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Students at the College of Southern Maryland listened as names were called off Wednesday. This was no attendance roster — it was the names of fallen soldiers in honor of Veterans Day.

The Veterans Affairs office at the La Plata campus hosted The Reading of Our Fallen: “The Fight Continues,” a service project through The Fight Continues nonprofit group where the names of all men and women who lost their lives in United States conflicts will be read aloud in 600 locations across the U.S.

According to information provided by the college, participants at each event will read about 1,750 names. CSM participants read 1,800 names of veterans from Maryland.

While many other locations are scheduled to read names on Veterans Day, CSM held its event early due to already scheduled veterans events next week.

Volunteer students from the theater department, veteran and director of the Center Trades and Energy Training Ricky Godbolt, professor and veteran Ed Moroney, and CSM veterans benefits coordinator Susan Moyer took turns reading names from the steps of the learning resources building.

Names were divided into groups for each conflict, including the Civil War, the Spanish-American War, World War I, World War II, the Philippine-American War, the Vietnam War and Operation Enduring Freedom.

Students stopped for a few moments on their way to or from class to hear the names called out. Some stayed for the duration of the event.

Chad Ivy, a CSM student and veteran who served tours in both Iraq and Afghanistan, said he was disappointed in the turnout for the event.

Ivy stood in the cold weather for the reading of all the names, which lasted about an hour. He said he wanted to show support to veterans.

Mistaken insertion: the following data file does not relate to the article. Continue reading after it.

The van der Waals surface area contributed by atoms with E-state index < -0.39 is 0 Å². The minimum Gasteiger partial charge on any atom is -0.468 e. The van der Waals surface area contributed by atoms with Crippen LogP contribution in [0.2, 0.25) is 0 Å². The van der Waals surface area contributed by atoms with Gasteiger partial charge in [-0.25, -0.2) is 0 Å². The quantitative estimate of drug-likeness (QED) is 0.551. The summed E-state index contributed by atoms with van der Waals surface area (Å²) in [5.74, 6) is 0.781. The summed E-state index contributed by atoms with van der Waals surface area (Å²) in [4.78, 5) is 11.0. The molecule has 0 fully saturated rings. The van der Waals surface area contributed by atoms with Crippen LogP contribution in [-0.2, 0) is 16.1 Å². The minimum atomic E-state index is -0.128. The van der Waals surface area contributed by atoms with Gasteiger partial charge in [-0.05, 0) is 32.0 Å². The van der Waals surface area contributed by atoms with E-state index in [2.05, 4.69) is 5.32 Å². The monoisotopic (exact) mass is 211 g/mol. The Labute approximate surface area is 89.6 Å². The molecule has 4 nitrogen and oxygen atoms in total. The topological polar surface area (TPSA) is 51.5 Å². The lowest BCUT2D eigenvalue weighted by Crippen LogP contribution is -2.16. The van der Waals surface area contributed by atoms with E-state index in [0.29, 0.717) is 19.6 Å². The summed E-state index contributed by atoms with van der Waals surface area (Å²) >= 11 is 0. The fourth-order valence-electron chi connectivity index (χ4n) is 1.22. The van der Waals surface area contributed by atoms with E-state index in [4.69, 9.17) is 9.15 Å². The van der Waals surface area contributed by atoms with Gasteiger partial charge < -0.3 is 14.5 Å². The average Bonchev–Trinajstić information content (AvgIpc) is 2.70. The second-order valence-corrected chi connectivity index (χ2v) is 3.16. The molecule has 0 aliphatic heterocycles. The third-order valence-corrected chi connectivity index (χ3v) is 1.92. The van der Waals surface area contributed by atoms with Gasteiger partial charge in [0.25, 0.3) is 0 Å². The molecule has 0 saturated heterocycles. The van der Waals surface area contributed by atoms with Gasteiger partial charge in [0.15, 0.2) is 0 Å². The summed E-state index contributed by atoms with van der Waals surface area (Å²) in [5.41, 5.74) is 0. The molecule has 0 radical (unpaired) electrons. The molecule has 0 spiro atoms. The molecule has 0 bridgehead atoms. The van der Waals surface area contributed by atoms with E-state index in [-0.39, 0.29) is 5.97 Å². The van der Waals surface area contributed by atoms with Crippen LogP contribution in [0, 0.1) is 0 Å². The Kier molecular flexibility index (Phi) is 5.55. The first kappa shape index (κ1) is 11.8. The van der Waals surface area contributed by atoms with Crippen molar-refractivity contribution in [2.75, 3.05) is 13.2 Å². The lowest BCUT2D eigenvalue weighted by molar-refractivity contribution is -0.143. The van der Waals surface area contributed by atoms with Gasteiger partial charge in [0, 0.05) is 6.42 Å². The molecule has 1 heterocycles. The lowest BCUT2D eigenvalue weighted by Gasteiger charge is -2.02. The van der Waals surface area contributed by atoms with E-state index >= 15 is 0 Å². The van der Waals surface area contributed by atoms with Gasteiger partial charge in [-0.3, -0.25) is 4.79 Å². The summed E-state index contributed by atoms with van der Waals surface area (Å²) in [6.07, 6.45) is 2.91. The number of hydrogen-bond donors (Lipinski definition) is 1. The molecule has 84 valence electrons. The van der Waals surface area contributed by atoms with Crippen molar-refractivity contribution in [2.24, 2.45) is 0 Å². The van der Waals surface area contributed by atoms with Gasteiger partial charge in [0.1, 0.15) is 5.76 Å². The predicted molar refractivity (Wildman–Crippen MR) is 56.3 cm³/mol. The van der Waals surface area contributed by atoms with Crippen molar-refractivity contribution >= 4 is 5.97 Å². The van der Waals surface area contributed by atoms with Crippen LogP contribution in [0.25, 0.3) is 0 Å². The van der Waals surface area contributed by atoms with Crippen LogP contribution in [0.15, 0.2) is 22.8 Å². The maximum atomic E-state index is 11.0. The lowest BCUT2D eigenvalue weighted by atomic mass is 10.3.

There are about 600 veterans currently enrolled for the fall semester, according to Moyer, who said, while the turnout was disappointing, the purpose of the event was not to draw a crowd but to honor the fallen.

Moyer said combined with the spring semester, there are about 800 students at CSM who receive veteran benefits.

Mike Moses, Vietnam veteran and vice president of the Charles County chapter of the National Association for the Advancement of Colored People , attended the event to show support.

“I support the veterans of Southern Maryland as much as I can,” he said.

Moses said in addition to attending Veterans Day events, he does all he can to reach out to vets and their families, making sure they are aware of benefits available to them.

As for soldiers currently coming home, Moses said he likes to do all he can to remind people around him that these soldiers deserve celebrity treatment when coming home.

Moyer said this was the first year the school participated in this sort of event but it would like to do it again next year.

Moroney said he has noticed CSM stepping up and doing a lot more for veterans recently, including a meet-and-greet with veterans in coming months and the upcoming formation of a veterans club.

Moroney said ideas have been tossed around regarding all-veteran courses, too.